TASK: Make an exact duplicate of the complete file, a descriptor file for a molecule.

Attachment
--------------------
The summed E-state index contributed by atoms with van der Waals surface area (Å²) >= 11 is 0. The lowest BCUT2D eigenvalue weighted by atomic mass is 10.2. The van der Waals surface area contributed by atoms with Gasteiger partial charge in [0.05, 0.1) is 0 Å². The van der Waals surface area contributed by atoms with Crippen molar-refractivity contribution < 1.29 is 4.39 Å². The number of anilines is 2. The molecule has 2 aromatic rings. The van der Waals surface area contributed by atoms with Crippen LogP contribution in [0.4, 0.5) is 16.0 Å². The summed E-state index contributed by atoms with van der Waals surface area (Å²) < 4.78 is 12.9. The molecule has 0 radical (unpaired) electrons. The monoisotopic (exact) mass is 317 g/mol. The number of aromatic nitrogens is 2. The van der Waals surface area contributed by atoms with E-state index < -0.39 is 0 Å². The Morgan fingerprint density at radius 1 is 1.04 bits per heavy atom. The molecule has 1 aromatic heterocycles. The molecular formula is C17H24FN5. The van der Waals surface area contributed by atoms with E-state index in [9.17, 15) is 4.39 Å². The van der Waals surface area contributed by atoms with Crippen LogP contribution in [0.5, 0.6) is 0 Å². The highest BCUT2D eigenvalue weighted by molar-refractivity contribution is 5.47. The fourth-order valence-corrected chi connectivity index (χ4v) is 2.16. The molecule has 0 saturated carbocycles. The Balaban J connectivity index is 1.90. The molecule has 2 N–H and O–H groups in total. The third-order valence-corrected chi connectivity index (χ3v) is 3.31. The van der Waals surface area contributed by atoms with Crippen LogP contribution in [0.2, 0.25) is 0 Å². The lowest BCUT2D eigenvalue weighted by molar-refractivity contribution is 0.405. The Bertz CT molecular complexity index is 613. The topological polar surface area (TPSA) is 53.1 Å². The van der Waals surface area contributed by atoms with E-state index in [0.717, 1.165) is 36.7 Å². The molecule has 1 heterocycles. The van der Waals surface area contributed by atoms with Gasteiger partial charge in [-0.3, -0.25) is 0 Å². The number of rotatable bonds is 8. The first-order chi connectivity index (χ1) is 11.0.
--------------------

The summed E-state index contributed by atoms with van der Waals surface area (Å²) >= 11 is 0. The lowest BCUT2D eigenvalue weighted by atomic mass is 10.2. The van der Waals surface area contributed by atoms with Gasteiger partial charge in [0.05, 0.1) is 0 Å². The van der Waals surface area contributed by atoms with Crippen molar-refractivity contribution < 1.29 is 4.39 Å². The number of anilines is 2. The molecule has 2 aromatic rings. The van der Waals surface area contributed by atoms with Crippen LogP contribution in [0.4, 0.5) is 16.0 Å². The summed E-state index contributed by atoms with van der Waals surface area (Å²) < 4.78 is 12.9. The molecule has 0 radical (unpaired) electrons. The monoisotopic (exact) mass is 317 g/mol. The number of aromatic nitrogens is 2. The van der Waals surface area contributed by atoms with E-state index < -0.39 is 0 Å². The Morgan fingerprint density at radius 1 is 1.04 bits per heavy atom. The molecule has 1 aromatic heterocycles. The molecular formula is C17H24FN5. The van der Waals surface area contributed by atoms with E-state index in [9.17, 15) is 4.39 Å². The van der Waals surface area contributed by atoms with Crippen LogP contribution in [0.5, 0.6) is 0 Å². The highest BCUT2D eigenvalue weighted by molar-refractivity contribution is 5.47. The fourth-order valence-corrected chi connectivity index (χ4v) is 2.16. The molecule has 0 saturated carbocycles. The Balaban J connectivity index is 1.90. The molecule has 2 N–H and O–H groups in total. The third-order valence-corrected chi connectivity index (χ3v) is 3.31. The van der Waals surface area contributed by atoms with Crippen LogP contribution in [0.2, 0.25) is 0 Å². The lowest BCUT2D eigenvalue weighted by molar-refractivity contribution is 0.405. The Bertz CT molecular complexity index is 613. The topological polar surface area (TPSA) is 53.1 Å². The van der Waals surface area contributed by atoms with E-state index in [0.717, 1.165) is 36.7 Å². The molecule has 1 heterocycles. The van der Waals surface area contributed by atoms with Gasteiger partial charge in [-0.3, -0.25) is 0 Å². The number of rotatable bonds is 8. The first-order chi connectivity index (χ1) is 11.0.